Energy benchmarking: An opportunity to save energy and costs

Cities across Canada have experienced immediate shifts in how and where people work and live. Following public health guidelines promoting social distancing to limit the spread of COVID-19 meant that shopping centres had to close, manufacturing facilities needed to adjust their operations, and people utilized opportunities to work from home wherever possible. As a result, many buildings are operating with significantly reduced occupancy. Yet, not all building operators are seeing an equivalent reduction in energy costs. Why? In short, the answer is benchmarking

What is benchmarking?

Benchmarking is the process through which you measure your building’s performance at a given point in time and compare it both to the same building’s historical energy performance as well as to other similar buildings. Benchmarking your building’s energy performance helps you control and manage energy use over time, ultimately helping you find ways to reduce your operating costs by aligning building performance, occupancy, and energy demand.

As stated on Natural Resources Canada (NRCan)’s website, “you can’t manage what you can’t measure.” In other words, benchmarking is the first step to developing an energy management strategy.

What are the benefits of benchmarking?

In the big picture, benchmarking helps create a baseline that allows building operators to identify when the building is performing efficiently and when it is not. The value of benchmarking lies primarily in the data collected and what it can tell you. Although it is not mandated in every province and territory in Canada, energy benchmarking can have a positive impact on your building’s efficiency and associated costs in the long term. Essentially, benchmarking provides an opportunity to:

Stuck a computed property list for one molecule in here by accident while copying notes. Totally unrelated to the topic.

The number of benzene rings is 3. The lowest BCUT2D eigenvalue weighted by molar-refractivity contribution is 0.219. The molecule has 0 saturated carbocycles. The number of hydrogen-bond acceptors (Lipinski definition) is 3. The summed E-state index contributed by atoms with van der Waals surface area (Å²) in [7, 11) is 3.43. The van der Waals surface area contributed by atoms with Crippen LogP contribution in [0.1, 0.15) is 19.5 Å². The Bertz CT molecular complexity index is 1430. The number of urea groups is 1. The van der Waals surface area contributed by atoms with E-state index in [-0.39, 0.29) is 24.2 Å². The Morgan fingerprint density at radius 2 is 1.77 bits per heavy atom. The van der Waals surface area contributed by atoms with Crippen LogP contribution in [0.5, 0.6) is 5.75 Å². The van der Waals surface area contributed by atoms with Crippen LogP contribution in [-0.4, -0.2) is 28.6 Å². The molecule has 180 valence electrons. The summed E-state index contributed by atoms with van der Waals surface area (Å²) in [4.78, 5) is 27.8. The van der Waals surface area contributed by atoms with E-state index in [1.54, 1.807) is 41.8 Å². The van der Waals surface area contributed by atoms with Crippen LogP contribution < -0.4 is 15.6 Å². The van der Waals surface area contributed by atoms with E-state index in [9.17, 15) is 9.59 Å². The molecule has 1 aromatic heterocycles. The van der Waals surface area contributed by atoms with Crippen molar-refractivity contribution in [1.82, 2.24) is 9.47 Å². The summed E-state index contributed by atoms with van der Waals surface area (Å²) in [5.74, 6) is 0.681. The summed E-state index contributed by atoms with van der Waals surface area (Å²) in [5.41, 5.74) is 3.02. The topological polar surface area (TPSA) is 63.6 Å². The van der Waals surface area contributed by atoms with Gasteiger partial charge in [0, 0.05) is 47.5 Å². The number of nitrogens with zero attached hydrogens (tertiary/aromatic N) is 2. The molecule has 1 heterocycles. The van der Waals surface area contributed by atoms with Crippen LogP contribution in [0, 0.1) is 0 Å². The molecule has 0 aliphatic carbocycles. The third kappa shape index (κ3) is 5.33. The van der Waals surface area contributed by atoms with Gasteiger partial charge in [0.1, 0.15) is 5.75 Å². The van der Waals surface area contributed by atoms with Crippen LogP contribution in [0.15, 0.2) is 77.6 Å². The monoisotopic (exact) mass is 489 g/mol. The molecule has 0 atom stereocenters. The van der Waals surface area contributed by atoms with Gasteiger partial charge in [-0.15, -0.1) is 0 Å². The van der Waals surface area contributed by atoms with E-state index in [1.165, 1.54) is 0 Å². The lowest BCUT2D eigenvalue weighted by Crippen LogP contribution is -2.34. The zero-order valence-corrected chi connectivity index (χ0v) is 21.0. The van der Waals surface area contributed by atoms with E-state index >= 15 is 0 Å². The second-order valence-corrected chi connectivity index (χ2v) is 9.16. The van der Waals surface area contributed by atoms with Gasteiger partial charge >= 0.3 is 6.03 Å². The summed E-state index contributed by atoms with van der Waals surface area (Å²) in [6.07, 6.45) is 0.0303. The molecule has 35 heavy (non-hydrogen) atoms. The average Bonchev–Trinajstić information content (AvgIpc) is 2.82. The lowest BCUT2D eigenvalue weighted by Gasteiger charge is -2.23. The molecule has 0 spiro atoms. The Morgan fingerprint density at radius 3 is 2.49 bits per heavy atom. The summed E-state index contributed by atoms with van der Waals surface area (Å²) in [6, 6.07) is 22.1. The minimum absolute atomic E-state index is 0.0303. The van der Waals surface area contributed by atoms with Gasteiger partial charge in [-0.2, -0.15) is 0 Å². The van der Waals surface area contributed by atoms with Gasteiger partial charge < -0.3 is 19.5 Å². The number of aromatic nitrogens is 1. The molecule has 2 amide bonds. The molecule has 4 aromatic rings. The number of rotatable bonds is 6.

• Better understand your building’s performance through the data collected on energy use
  • Raise the value of your property and leverage energy efficiency as a differentiator for prospective tenants
  • Enable informed decision making and help identify replicable energy best practices

How does benchmarking work?

Modern Niagara follows a number of steps to help building operators set priorities, identify opportunities for improvement, and reduce carbon footprint. These include:

  1. Collecting the building’s utility and water bills dating back to at least one year
  2. Conducting an in-depth analysis of this data
  3. Uploading the same data to the ENERGY STAR Portfolio Manager tool developed by Natural Resources Canada (NRCan)
  4. Obtain a report detailing your Energy Usage Intensity and how it compares to similar buildings across Canada

As building operators continue to maintain buildings and facilities through an ever-changing environment, getting ahead and staying ahead of evolving energy use and demands is more important than ever. Benchmarking is key to getting ahead and turning every uncertainty into an opportunity.

 

Are you ready to benchmark your building?
Click here to contact our Energy Solutions team today!